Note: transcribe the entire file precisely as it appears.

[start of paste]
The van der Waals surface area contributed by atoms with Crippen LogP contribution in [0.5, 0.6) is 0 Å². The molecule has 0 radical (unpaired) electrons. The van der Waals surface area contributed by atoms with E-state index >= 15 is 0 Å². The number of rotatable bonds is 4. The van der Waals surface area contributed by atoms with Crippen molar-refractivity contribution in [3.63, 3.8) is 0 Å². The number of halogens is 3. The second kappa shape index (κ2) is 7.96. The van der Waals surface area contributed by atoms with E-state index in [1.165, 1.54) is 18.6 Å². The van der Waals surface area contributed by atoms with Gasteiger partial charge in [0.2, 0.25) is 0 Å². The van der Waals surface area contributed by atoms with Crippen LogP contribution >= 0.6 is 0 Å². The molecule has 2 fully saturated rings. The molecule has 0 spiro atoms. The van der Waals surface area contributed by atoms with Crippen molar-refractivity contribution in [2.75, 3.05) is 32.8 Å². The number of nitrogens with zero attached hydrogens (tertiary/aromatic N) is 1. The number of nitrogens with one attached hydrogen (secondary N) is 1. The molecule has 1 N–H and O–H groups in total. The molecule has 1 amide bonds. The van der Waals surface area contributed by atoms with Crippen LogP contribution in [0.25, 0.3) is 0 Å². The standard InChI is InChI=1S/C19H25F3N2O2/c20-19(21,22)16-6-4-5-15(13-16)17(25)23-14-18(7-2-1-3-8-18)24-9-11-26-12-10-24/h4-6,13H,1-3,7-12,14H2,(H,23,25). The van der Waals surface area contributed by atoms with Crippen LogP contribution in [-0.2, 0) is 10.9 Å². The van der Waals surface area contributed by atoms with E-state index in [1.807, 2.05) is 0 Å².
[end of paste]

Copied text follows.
The van der Waals surface area contributed by atoms with Crippen LogP contribution in [0.5, 0.6) is 0 Å². The molecule has 0 radical (unpaired) electrons. The van der Waals surface area contributed by atoms with E-state index >= 15 is 0 Å². The number of rotatable bonds is 4. The van der Waals surface area contributed by atoms with Crippen molar-refractivity contribution in [3.63, 3.8) is 0 Å². The number of halogens is 3. The second kappa shape index (κ2) is 7.96. The van der Waals surface area contributed by atoms with E-state index in [1.165, 1.54) is 18.6 Å². The van der Waals surface area contributed by atoms with Gasteiger partial charge in [0.2, 0.25) is 0 Å². The van der Waals surface area contributed by atoms with Crippen LogP contribution >= 0.6 is 0 Å². The molecule has 2 fully saturated rings. The molecule has 0 spiro atoms. The van der Waals surface area contributed by atoms with Crippen molar-refractivity contribution in [2.75, 3.05) is 32.8 Å². The number of nitrogens with zero attached hydrogens (tertiary/aromatic N) is 1. The number of nitrogens with one attached hydrogen (secondary N) is 1. The molecule has 1 N–H and O–H groups in total. The molecule has 1 amide bonds. The van der Waals surface area contributed by atoms with Crippen LogP contribution in [0.25, 0.3) is 0 Å². The standard InChI is InChI=1S/C19H25F3N2O2/c20-19(21,22)16-6-4-5-15(13-16)17(25)23-14-18(7-2-1-3-8-18)24-9-11-26-12-10-24/h4-6,13H,1-3,7-12,14H2,(H,23,25). The van der Waals surface area contributed by atoms with Crippen LogP contribution in [-0.2, 0) is 10.9 Å². The van der Waals surface area contributed by atoms with E-state index in [1.807, 2.05) is 0 Å².